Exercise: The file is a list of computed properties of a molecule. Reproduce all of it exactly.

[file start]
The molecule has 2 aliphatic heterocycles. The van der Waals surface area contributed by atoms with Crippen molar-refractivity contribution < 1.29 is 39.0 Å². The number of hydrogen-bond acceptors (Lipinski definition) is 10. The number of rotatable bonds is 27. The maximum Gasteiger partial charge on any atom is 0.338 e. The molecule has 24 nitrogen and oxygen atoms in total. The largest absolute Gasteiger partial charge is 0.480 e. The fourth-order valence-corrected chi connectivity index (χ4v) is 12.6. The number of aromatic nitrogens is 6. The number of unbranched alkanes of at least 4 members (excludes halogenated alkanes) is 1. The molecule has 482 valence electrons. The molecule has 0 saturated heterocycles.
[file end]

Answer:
The molecule has 2 aliphatic heterocycles. The van der Waals surface area contributed by atoms with Crippen molar-refractivity contribution < 1.29 is 39.0 Å². The number of hydrogen-bond acceptors (Lipinski definition) is 10. The number of rotatable bonds is 27. The maximum Gasteiger partial charge on any atom is 0.338 e. The molecule has 24 nitrogen and oxygen atoms in total. The largest absolute Gasteiger partial charge is 0.480 e. The fourth-order valence-corrected chi connectivity index (χ4v) is 12.6. The number of aromatic nitrogens is 6. The number of unbranched alkanes of at least 4 members (excludes halogenated alkanes) is 1. The molecule has 482 valence electrons. The molecule has 0 saturated heterocycles.